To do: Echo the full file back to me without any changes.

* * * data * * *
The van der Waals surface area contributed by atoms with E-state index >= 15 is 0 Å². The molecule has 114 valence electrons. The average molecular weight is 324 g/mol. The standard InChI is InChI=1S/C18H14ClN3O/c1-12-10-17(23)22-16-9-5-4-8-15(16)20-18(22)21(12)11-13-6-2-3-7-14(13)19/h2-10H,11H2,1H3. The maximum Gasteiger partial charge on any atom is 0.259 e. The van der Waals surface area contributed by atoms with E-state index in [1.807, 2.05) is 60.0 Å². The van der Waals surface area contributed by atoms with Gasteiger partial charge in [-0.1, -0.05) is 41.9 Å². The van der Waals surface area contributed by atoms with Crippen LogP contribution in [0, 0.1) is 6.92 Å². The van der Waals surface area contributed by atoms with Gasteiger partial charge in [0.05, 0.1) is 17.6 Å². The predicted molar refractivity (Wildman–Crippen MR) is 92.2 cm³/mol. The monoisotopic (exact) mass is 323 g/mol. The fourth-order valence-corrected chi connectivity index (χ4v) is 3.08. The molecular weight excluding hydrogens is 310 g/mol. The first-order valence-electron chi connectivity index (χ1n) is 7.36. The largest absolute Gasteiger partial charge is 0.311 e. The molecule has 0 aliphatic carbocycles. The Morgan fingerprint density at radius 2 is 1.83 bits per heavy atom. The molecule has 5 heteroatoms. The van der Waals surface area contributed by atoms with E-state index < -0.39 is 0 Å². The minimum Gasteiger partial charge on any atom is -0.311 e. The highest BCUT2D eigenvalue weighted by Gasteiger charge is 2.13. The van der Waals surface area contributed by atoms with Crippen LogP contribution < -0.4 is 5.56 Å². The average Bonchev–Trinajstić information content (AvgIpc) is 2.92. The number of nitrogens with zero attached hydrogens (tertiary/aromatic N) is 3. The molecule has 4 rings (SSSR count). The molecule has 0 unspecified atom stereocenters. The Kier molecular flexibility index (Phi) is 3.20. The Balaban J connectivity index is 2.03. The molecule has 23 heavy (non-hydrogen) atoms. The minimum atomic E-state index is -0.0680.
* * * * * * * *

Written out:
The van der Waals surface area contributed by atoms with E-state index >= 15 is 0 Å². The molecule has 114 valence electrons. The average molecular weight is 324 g/mol. The standard InChI is InChI=1S/C18H14ClN3O/c1-12-10-17(23)22-16-9-5-4-8-15(16)20-18(22)21(12)11-13-6-2-3-7-14(13)19/h2-10H,11H2,1H3. The maximum Gasteiger partial charge on any atom is 0.259 e. The van der Waals surface area contributed by atoms with E-state index in [1.807, 2.05) is 60.0 Å². The van der Waals surface area contributed by atoms with Gasteiger partial charge in [-0.1, -0.05) is 41.9 Å². The van der Waals surface area contributed by atoms with Crippen LogP contribution in [0, 0.1) is 6.92 Å². The van der Waals surface area contributed by atoms with Gasteiger partial charge in [0.05, 0.1) is 17.6 Å². The predicted molar refractivity (Wildman–Crippen MR) is 92.2 cm³/mol. The monoisotopic (exact) mass is 323 g/mol. The fourth-order valence-corrected chi connectivity index (χ4v) is 3.08. The molecular weight excluding hydrogens is 310 g/mol. The first-order valence-electron chi connectivity index (χ1n) is 7.36. The largest absolute Gasteiger partial charge is 0.311 e. The molecule has 0 aliphatic carbocycles. The Morgan fingerprint density at radius 2 is 1.83 bits per heavy atom. The molecule has 5 heteroatoms. The van der Waals surface area contributed by atoms with E-state index < -0.39 is 0 Å². The minimum Gasteiger partial charge on any atom is -0.311 e. The highest BCUT2D eigenvalue weighted by Gasteiger charge is 2.13. The van der Waals surface area contributed by atoms with Crippen LogP contribution < -0.4 is 5.56 Å². The average Bonchev–Trinajstić information content (AvgIpc) is 2.92. The number of nitrogens with zero attached hydrogens (tertiary/aromatic N) is 3. The molecule has 4 rings (SSSR count). The molecule has 0 unspecified atom stereocenters. The Kier molecular flexibility index (Phi) is 3.20. The Balaban J connectivity index is 2.03. The molecule has 23 heavy (non-hydrogen) atoms. The minimum atomic E-state index is -0.0680.